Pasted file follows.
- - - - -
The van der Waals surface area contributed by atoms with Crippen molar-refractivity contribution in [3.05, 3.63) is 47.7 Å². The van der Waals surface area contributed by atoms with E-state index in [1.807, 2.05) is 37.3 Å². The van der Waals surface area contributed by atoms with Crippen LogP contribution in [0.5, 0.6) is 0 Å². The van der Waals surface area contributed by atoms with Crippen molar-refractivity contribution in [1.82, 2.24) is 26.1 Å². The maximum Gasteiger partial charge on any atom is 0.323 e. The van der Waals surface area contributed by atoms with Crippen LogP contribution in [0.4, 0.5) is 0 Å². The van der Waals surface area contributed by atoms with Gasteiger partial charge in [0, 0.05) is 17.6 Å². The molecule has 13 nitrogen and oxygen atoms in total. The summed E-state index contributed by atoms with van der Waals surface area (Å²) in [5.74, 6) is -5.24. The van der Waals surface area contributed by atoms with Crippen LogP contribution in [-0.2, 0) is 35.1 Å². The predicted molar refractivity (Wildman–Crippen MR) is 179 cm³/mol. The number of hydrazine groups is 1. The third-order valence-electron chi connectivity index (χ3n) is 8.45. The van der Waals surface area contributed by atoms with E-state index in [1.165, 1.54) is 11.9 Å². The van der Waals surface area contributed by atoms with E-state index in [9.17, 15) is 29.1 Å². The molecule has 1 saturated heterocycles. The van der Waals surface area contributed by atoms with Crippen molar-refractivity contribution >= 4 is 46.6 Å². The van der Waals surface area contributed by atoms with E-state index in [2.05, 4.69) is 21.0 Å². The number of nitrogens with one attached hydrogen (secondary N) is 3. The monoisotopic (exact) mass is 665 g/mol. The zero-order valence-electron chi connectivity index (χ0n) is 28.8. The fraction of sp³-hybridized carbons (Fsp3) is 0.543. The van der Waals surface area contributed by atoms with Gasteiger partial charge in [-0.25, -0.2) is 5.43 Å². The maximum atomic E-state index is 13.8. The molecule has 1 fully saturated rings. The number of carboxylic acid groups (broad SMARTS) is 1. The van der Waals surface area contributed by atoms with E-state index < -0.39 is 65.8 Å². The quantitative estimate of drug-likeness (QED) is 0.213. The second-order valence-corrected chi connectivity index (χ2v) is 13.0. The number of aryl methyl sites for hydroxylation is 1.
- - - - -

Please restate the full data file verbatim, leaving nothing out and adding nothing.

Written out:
The van der Waals surface area contributed by atoms with Crippen molar-refractivity contribution in [3.05, 3.63) is 47.7 Å². The van der Waals surface area contributed by atoms with E-state index in [1.807, 2.05) is 37.3 Å². The van der Waals surface area contributed by atoms with Crippen LogP contribution in [0.5, 0.6) is 0 Å². The van der Waals surface area contributed by atoms with Crippen molar-refractivity contribution in [1.82, 2.24) is 26.1 Å². The maximum Gasteiger partial charge on any atom is 0.323 e. The van der Waals surface area contributed by atoms with Crippen LogP contribution in [0.4, 0.5) is 0 Å². The van der Waals surface area contributed by atoms with Gasteiger partial charge in [0, 0.05) is 17.6 Å². The molecule has 13 nitrogen and oxygen atoms in total. The summed E-state index contributed by atoms with van der Waals surface area (Å²) in [5.74, 6) is -5.24. The van der Waals surface area contributed by atoms with Crippen LogP contribution in [-0.2, 0) is 35.1 Å². The predicted molar refractivity (Wildman–Crippen MR) is 179 cm³/mol. The number of hydrazine groups is 1. The third-order valence-electron chi connectivity index (χ3n) is 8.45. The van der Waals surface area contributed by atoms with E-state index in [1.165, 1.54) is 11.9 Å². The van der Waals surface area contributed by atoms with E-state index in [9.17, 15) is 29.1 Å². The molecule has 1 saturated heterocycles. The van der Waals surface area contributed by atoms with Crippen molar-refractivity contribution >= 4 is 46.6 Å². The van der Waals surface area contributed by atoms with E-state index in [2.05, 4.69) is 21.0 Å². The number of nitrogens with one attached hydrogen (secondary N) is 3. The monoisotopic (exact) mass is 665 g/mol. The zero-order valence-electron chi connectivity index (χ0n) is 28.8. The fraction of sp³-hybridized carbons (Fsp3) is 0.543. The van der Waals surface area contributed by atoms with Gasteiger partial charge in [-0.25, -0.2) is 5.43 Å². The maximum atomic E-state index is 13.8. The molecule has 1 fully saturated rings. The number of carboxylic acid groups (broad SMARTS) is 1. The van der Waals surface area contributed by atoms with E-state index < -0.39 is 65.8 Å². The quantitative estimate of drug-likeness (QED) is 0.213. The second-order valence-corrected chi connectivity index (χ2v) is 13.0. The number of aryl methyl sites for hydroxylation is 1.